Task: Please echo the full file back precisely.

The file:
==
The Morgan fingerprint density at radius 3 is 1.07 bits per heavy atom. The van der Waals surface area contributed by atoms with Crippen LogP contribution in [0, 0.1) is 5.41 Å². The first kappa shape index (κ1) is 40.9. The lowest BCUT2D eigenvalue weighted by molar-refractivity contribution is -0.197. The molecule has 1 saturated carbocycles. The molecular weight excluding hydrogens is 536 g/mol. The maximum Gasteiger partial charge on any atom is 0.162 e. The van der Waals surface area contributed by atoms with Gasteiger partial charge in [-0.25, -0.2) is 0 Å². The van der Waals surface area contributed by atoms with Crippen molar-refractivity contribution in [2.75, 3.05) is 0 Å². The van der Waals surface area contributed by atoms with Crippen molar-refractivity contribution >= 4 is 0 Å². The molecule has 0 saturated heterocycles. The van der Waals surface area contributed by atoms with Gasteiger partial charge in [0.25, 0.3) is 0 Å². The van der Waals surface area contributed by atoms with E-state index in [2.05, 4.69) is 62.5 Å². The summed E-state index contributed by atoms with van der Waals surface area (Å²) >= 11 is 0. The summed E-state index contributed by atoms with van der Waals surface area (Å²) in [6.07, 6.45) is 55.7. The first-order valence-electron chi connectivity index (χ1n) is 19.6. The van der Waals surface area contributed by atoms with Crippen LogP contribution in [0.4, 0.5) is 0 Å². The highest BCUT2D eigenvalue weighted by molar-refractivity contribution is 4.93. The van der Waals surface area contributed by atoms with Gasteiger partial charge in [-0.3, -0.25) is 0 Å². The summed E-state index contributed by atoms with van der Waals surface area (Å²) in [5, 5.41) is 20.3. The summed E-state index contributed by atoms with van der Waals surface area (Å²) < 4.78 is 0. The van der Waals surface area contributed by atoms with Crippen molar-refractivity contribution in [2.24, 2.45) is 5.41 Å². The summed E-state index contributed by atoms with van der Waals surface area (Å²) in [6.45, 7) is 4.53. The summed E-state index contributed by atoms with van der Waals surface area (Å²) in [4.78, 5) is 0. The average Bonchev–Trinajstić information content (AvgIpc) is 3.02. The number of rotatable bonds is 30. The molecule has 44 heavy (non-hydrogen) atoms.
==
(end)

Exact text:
The Morgan fingerprint density at radius 3 is 1.07 bits per heavy atom. The van der Waals surface area contributed by atoms with Crippen LogP contribution in [0, 0.1) is 5.41 Å². The first kappa shape index (κ1) is 40.9. The lowest BCUT2D eigenvalue weighted by molar-refractivity contribution is -0.197. The molecule has 1 saturated carbocycles. The molecular weight excluding hydrogens is 536 g/mol. The maximum Gasteiger partial charge on any atom is 0.162 e. The van der Waals surface area contributed by atoms with Gasteiger partial charge in [-0.25, -0.2) is 0 Å². The van der Waals surface area contributed by atoms with Crippen molar-refractivity contribution in [2.75, 3.05) is 0 Å². The van der Waals surface area contributed by atoms with Crippen molar-refractivity contribution >= 4 is 0 Å². The molecule has 0 saturated heterocycles. The van der Waals surface area contributed by atoms with Gasteiger partial charge in [0.25, 0.3) is 0 Å². The van der Waals surface area contributed by atoms with E-state index in [2.05, 4.69) is 62.5 Å². The summed E-state index contributed by atoms with van der Waals surface area (Å²) >= 11 is 0. The summed E-state index contributed by atoms with van der Waals surface area (Å²) in [6.07, 6.45) is 55.7. The first-order valence-electron chi connectivity index (χ1n) is 19.6. The van der Waals surface area contributed by atoms with Crippen LogP contribution in [0.4, 0.5) is 0 Å². The highest BCUT2D eigenvalue weighted by molar-refractivity contribution is 4.93. The van der Waals surface area contributed by atoms with Gasteiger partial charge in [-0.3, -0.25) is 0 Å². The summed E-state index contributed by atoms with van der Waals surface area (Å²) in [5, 5.41) is 20.3. The summed E-state index contributed by atoms with van der Waals surface area (Å²) < 4.78 is 0. The van der Waals surface area contributed by atoms with Crippen molar-refractivity contribution in [2.24, 2.45) is 5.41 Å². The summed E-state index contributed by atoms with van der Waals surface area (Å²) in [6.45, 7) is 4.53. The summed E-state index contributed by atoms with van der Waals surface area (Å²) in [4.78, 5) is 0. The average Bonchev–Trinajstić information content (AvgIpc) is 3.02. The number of rotatable bonds is 30. The molecule has 44 heavy (non-hydrogen) atoms.